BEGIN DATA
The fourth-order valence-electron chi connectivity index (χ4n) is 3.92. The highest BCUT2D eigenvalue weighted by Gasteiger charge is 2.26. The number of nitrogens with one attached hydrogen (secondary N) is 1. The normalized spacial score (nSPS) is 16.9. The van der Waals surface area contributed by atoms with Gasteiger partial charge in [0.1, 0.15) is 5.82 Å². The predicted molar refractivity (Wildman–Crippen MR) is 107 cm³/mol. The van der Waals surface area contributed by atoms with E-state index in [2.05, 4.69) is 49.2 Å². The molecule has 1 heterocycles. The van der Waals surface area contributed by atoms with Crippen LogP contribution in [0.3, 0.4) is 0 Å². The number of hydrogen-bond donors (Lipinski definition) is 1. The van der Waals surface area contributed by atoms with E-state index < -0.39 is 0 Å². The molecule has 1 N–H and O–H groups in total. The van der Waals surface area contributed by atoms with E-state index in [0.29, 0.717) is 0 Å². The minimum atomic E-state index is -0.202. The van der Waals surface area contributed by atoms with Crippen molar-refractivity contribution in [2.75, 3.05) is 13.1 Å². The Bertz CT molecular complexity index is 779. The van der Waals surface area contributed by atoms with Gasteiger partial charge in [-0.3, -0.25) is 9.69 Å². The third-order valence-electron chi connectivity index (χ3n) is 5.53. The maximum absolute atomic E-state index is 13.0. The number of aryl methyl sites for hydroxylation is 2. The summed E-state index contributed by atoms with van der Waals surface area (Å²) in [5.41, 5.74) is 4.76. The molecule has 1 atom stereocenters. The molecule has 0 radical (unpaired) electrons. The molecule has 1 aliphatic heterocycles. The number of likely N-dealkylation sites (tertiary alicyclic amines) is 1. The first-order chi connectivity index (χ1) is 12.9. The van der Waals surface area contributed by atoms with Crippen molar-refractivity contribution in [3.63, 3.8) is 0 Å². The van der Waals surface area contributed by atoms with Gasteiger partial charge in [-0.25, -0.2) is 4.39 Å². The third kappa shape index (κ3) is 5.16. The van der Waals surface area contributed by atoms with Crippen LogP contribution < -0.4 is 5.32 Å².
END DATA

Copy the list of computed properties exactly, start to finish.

The fourth-order valence-electron chi connectivity index (χ4n) is 3.92. The highest BCUT2D eigenvalue weighted by Gasteiger charge is 2.26. The number of nitrogens with one attached hydrogen (secondary N) is 1. The normalized spacial score (nSPS) is 16.9. The van der Waals surface area contributed by atoms with Gasteiger partial charge in [0.1, 0.15) is 5.82 Å². The predicted molar refractivity (Wildman–Crippen MR) is 107 cm³/mol. The van der Waals surface area contributed by atoms with E-state index in [2.05, 4.69) is 49.2 Å². The molecule has 1 heterocycles. The van der Waals surface area contributed by atoms with Crippen LogP contribution in [0.3, 0.4) is 0 Å². The number of hydrogen-bond donors (Lipinski definition) is 1. The van der Waals surface area contributed by atoms with E-state index < -0.39 is 0 Å². The molecule has 1 N–H and O–H groups in total. The van der Waals surface area contributed by atoms with E-state index in [0.29, 0.717) is 0 Å². The minimum atomic E-state index is -0.202. The van der Waals surface area contributed by atoms with Crippen molar-refractivity contribution in [2.75, 3.05) is 13.1 Å². The Bertz CT molecular complexity index is 779. The van der Waals surface area contributed by atoms with Gasteiger partial charge in [-0.3, -0.25) is 9.69 Å². The third-order valence-electron chi connectivity index (χ3n) is 5.53. The maximum absolute atomic E-state index is 13.0. The number of aryl methyl sites for hydroxylation is 2. The summed E-state index contributed by atoms with van der Waals surface area (Å²) in [5.41, 5.74) is 4.76. The molecule has 1 atom stereocenters. The molecule has 0 radical (unpaired) electrons. The molecule has 1 aliphatic heterocycles. The number of likely N-dealkylation sites (tertiary alicyclic amines) is 1. The first-order chi connectivity index (χ1) is 12.9. The van der Waals surface area contributed by atoms with Crippen molar-refractivity contribution in [3.63, 3.8) is 0 Å². The van der Waals surface area contributed by atoms with Gasteiger partial charge in [-0.25, -0.2) is 4.39 Å². The third kappa shape index (κ3) is 5.16. The van der Waals surface area contributed by atoms with Crippen LogP contribution < -0.4 is 5.32 Å².